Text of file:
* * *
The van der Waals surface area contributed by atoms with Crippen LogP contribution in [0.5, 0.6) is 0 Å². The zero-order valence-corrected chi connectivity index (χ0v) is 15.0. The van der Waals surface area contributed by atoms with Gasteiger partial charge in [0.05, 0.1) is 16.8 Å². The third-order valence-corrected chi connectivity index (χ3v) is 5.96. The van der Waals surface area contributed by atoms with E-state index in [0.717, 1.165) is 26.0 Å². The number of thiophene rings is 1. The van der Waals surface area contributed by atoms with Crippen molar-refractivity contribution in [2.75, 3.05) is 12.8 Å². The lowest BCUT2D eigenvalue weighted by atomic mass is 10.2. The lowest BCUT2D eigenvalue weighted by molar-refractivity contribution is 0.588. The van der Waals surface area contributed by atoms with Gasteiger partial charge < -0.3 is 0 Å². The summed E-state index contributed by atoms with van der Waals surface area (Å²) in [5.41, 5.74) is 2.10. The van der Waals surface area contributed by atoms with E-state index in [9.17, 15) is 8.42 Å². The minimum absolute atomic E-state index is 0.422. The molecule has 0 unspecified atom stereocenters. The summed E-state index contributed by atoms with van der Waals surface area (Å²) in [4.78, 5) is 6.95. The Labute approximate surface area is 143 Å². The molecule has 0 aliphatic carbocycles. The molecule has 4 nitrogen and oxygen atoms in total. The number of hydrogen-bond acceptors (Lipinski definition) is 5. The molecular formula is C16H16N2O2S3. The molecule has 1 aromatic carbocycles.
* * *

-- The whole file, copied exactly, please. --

The van der Waals surface area contributed by atoms with Crippen LogP contribution in [0.5, 0.6) is 0 Å². The zero-order valence-corrected chi connectivity index (χ0v) is 15.0. The van der Waals surface area contributed by atoms with Gasteiger partial charge in [0.05, 0.1) is 16.8 Å². The third-order valence-corrected chi connectivity index (χ3v) is 5.96. The van der Waals surface area contributed by atoms with E-state index in [0.717, 1.165) is 26.0 Å². The number of thiophene rings is 1. The van der Waals surface area contributed by atoms with Crippen molar-refractivity contribution in [2.75, 3.05) is 12.8 Å². The lowest BCUT2D eigenvalue weighted by atomic mass is 10.2. The lowest BCUT2D eigenvalue weighted by molar-refractivity contribution is 0.588. The van der Waals surface area contributed by atoms with Gasteiger partial charge < -0.3 is 0 Å². The summed E-state index contributed by atoms with van der Waals surface area (Å²) in [5.41, 5.74) is 2.10. The van der Waals surface area contributed by atoms with E-state index in [9.17, 15) is 8.42 Å². The minimum absolute atomic E-state index is 0.422. The molecule has 0 unspecified atom stereocenters. The summed E-state index contributed by atoms with van der Waals surface area (Å²) in [4.78, 5) is 6.95. The Labute approximate surface area is 143 Å². The molecule has 0 aliphatic carbocycles. The molecule has 4 nitrogen and oxygen atoms in total. The number of hydrogen-bond acceptors (Lipinski definition) is 5. The molecular formula is C16H16N2O2S3. The molecule has 1 aromatic carbocycles.